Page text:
This report arrives later than it should have. Whether from octogenarian ennui or fear of sounding like the arrogant braggart I detect others have thought of me, the events herein celebrated occurred months ago. They are events celebrating the accomplishments of a generation once removed. And we are proud, extremely proud, (and any fair-minded soul might say, justifiably proud) of Henry, Jack, Robert, and Ben.
Twenty years ago the twins, Henry and Robert, enjoyed nothing better than emptying the kitchen cabinets of pots and pans, strewing them about the linoleum, and raising a ruckus characteristic of most preacher's kids, infamous for their high intensity shenanigans inside the house with glass walls, this one on West Fairview Avenue in Valley Stream NY. And someday get me to tell you, if I haven't already, about the December morning, when readying the nave for the Christmas services, said twins quietly and thoroughly emptied every bench's communion cup rack of their silencers (rubber grommets); which, when I discovered their removals, necessitated my personal reinstallation, a process that earned me thumb blisters.
Jack and Ben's mom spared me their mischief by remaining six hours away in another house near Baltimore. But they too have had their endearing and maddening moments, just not near enough for me to chronicle them.
Now three of the four are embarking on careers. The fourth, Ben, matriculates this fall as a first year student at Wake Forest. Brother Jack begins work with a company in Washington DC that sells and arranges outdoor advertising. Robert contracted for two years as a para-legal with Cravath Swaine & Moore in Manhattan. Henry took his MCAT in early July and begins his applications for medical school, working in the interim as a chem tutor and a researcher.
We understand that our grandparenting of these boys is not over... nor would we want it to be. Fact is, now that they have become human and are willing to talk with us (and critically and civilly disagree with us) we rather enjoy them, every bit as much and more as when they were in their pan banging and communion-cup-silencer-stealing period... which era seems like only yesterday.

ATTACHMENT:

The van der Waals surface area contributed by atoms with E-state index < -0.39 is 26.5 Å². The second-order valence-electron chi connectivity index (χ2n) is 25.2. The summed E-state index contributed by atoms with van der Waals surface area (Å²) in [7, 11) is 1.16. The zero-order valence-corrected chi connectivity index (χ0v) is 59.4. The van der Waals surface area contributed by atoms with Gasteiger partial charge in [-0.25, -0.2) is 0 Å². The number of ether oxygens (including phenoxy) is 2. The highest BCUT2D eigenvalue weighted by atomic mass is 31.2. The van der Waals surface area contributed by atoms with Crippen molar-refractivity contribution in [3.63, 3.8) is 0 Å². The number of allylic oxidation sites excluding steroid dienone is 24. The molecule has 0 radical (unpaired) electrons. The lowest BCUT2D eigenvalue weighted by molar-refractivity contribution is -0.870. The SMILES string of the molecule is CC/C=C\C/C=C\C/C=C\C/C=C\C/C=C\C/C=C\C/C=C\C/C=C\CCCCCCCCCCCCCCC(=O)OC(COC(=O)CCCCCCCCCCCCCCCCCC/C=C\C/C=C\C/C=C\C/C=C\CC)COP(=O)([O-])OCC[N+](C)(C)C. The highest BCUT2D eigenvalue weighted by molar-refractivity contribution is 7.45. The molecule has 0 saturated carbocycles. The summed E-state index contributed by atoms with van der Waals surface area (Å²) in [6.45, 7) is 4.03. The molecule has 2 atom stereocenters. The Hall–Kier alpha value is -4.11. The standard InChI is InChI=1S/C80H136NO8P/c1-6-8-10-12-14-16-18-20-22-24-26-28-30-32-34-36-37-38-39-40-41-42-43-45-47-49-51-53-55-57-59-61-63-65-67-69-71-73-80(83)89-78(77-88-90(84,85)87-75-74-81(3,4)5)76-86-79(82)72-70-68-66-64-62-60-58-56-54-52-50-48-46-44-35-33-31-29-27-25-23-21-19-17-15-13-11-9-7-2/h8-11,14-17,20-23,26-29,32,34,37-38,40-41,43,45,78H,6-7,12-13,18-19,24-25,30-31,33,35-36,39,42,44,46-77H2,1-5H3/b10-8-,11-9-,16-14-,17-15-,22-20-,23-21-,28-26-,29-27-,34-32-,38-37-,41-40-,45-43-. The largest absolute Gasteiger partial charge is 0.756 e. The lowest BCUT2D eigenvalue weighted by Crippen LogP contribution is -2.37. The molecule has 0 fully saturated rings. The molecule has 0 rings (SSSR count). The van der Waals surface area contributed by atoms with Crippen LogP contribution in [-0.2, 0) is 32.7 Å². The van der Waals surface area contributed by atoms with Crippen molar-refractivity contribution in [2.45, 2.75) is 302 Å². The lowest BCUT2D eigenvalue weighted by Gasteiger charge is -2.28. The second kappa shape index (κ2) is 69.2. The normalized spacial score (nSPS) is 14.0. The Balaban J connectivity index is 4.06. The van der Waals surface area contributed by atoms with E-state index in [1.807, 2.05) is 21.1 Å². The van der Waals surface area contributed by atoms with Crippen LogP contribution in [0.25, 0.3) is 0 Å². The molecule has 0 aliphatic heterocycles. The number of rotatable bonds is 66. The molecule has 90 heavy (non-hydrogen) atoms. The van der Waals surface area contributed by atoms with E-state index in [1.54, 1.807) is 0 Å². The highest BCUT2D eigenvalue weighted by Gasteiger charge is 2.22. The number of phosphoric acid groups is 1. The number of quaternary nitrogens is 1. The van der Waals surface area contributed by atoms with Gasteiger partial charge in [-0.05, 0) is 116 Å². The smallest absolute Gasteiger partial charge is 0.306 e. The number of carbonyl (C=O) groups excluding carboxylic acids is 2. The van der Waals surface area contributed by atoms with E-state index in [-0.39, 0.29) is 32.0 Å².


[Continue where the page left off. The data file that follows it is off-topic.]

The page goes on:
For Robert's graduation I had to park the car a quarter of a mile away from the science quad, in front of St. Patrick's Church in Williamstown MA. As I climbed the hill toward the graduation site, I stopped maybe four times, mostly to catch my breath and ease my back. It's a hill I have climbed a hundred times earlier in my life, but never before with such an acute awareness of my mortality. The distance between twenty-two and eighty-two must seem an eternity to members of the Class of 2014. But, as the good book reminds us, in God's eyes (and the eyes of those whose age draws them nearer to God) "a thousand years are but as yesterday when it is past."
Swiftly and ever more swiftly time passes.
The prayer of this proud grandparent for these four graduates is that they may fill their time on earth with useful work and loving relationships; and that in retirement they may be as blessed as Grammy and Poppy/Pa were with children to present them with grandchildren to dote on.